Leading up to the eleventh century, the combination of secular and religious rule began to unravel as new ideas about divine right and authority created divides specifically between Gregory VII and Henry IV. The implementation of religion into government had worked for centuries in the Roman Empire, but as new rulers came to power, so did new ideas. In 1075 AD, Gregory VII decreed his Dictatus Papae in which he assumed several rights and powers. Among these he claimed the following in regard to the Pope; “That only he has the power to depose and reinstate bishops…” (Gregory VII 319) and “That he has the power to depose emperors…” (Gregory VII 319). These decrees were announced to direct all authority to the Pope, making it known that the emperor is under his command. As the conflict between Gregory VII and Henry IV continued, Henry IV sent a letter to the Pope known as his Letter of Henry IV to Hildebrand. This letter attacked Gregory VII’s claim to power, citing Henry IV’s suspicions that the Pope sought to manipulate the people and consolidate power so that he could gain popularity and use his position for his own motives. In his letter, Henry IV states, “You have attacked me, who, as unworthy as I am, have yet been anointed to rule among the anointed of God, and who, according to the teaching of the fathers, can be judged save by God alone…” (Henry VI 320). Here Henry VI claims his own authority through the ordination from God. This conflicts with Gregory VII’s claim that the church has been given authority from God alone. Henry also challenges that the Pope was given authority as the head of the church, and thus challenges that the Pope has any authority at all (Henry VI 320). These attempts of Gregory VII and Henry IV to discredit the authority of each other were based on the perception of divine authority, and to whom it was truly given.

The Tomb of St. Peter

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Cotrol of The Bishops & The Abbots

The argument as to who truly received divine right stemmed from the control of the bishops and abbots. King Henry IV needed them because many were wealthy landowners and played key roles in his government and favor with the people. Pope Gregory VII claimed his own control over them because they were part of the church and essential to his control of the people in the empire as well. In response to Gregory’s Dictatus Papae, Henry asserts that the Pope has abused his power in claiming control of the bishops, “… you have not only dared to touch the Lord’s anointed, the archbishops, bishops, and priests; but you have scorned them and abused them, as if they were ignorant servants not fit to know what their master was doing.” (Henry VI 319). This again goes back to who is really given divine authority by God. Here Henry IV once again uses the argument that God has appointed his chosen rulers, in this case the bishops, and that these rulers cannot be usurped except by his will. The control of the bishops and the influence that came along with it sparked the argument as to whether the Pope or the Emperor really had divine right from God.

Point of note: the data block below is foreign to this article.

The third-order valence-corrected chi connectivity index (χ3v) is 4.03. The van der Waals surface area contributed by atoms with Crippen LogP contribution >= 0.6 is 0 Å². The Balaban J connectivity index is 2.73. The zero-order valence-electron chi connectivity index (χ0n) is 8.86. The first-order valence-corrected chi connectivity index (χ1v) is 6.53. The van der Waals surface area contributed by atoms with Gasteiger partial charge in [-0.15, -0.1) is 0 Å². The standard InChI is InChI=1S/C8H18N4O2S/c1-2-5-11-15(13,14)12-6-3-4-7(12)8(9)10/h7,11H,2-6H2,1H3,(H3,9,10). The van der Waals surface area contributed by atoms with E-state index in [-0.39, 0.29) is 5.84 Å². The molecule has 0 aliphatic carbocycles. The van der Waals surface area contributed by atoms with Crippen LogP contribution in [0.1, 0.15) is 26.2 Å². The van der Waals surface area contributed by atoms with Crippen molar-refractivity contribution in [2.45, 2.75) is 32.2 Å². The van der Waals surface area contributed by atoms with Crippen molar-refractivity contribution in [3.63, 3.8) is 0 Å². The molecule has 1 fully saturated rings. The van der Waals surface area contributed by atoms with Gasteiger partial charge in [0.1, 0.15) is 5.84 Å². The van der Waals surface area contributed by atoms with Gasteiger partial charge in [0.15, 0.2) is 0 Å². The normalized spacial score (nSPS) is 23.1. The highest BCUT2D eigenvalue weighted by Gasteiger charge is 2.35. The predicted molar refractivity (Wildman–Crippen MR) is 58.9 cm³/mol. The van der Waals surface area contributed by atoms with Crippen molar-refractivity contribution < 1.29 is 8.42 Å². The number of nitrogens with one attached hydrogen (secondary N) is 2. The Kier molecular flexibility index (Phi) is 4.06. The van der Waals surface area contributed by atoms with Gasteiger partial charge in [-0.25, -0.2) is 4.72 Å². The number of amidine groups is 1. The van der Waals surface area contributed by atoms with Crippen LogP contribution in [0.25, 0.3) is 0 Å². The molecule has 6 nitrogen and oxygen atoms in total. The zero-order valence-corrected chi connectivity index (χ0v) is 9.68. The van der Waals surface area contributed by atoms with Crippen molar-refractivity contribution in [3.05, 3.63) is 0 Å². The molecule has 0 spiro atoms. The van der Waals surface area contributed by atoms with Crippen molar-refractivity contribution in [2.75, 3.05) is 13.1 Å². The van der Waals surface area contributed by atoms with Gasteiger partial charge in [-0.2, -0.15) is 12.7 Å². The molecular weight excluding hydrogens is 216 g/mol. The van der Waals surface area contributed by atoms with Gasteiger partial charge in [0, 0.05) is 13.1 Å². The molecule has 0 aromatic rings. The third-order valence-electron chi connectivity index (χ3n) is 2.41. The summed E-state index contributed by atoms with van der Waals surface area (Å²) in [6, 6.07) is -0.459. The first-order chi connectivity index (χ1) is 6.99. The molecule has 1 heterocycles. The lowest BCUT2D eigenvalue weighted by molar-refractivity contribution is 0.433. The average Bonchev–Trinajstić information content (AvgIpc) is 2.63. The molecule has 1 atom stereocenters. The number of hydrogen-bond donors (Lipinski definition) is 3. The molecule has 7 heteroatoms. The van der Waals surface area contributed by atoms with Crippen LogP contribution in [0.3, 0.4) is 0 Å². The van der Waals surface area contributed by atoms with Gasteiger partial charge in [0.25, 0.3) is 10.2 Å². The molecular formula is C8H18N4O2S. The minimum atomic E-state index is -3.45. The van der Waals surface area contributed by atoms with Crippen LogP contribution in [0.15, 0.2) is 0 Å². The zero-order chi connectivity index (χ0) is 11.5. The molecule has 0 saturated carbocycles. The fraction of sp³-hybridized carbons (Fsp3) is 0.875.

Conclusion

Leaders of the early Roman Empire such as Constantine and Lactantius founded their authority in a system where secular rule and religious authority could profit both Rome itself and Christianity in the fourth century, while in the eleventh century, religious leaders and secular rulers divided in opinion over arguments as to who had truly been given divine authority and power. Constantine and Lactantius extended toleration to Christians through the Edict of Milan. This step allowed the foundation of the Empire through the religious authority of the Pope and the Catholic Church, while still allowing an Emperor to govern the doings of the Empire. This system benefitted the empire through the stability and success it brought, while benefitting the Christians through allowing the growth of their religion and ending their persecution. This system, however, could not last as conflicts broke out as to who had divine authority in the empire. Gregory VII and Henry IV began to discredit each other as authorities, questioning each other’s intentions and true source of power. Though religion could once be a uniting force a guide to secular rulers, the idea of separation of church and state was began to reshape the hierarchy of power in the Roman Empire, shaping the forms of government under which we operate today.

A Bust of Constantine

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Sources

Gregory VII. "Dictatus Papae." 2011. Human Record : Sources of Global History. Ed. Alfred J. Andrea and James H. Overfield. Seventh ed. Vol. 1. Boston: Wadsworth Co I, 2011. 319. Print.

Henry IV. "Letter of Henry IV to Hildebrand." 2011. Human Record : Sources of Global History. Ed. Alfred J. Andrea and James H. Overfield. Seventh ed. Vol. 1. Boston: Wadsworth Co I, 2011. 319-320. Print.

Lactantius. Of the Manner in Which the Persecutors Died. NEW ADVENT: Home. Christian Literature Publishing Co., 2009. Web. 30 Nov. 2011. <http://www.newadvent.org/fathers/0705.htm>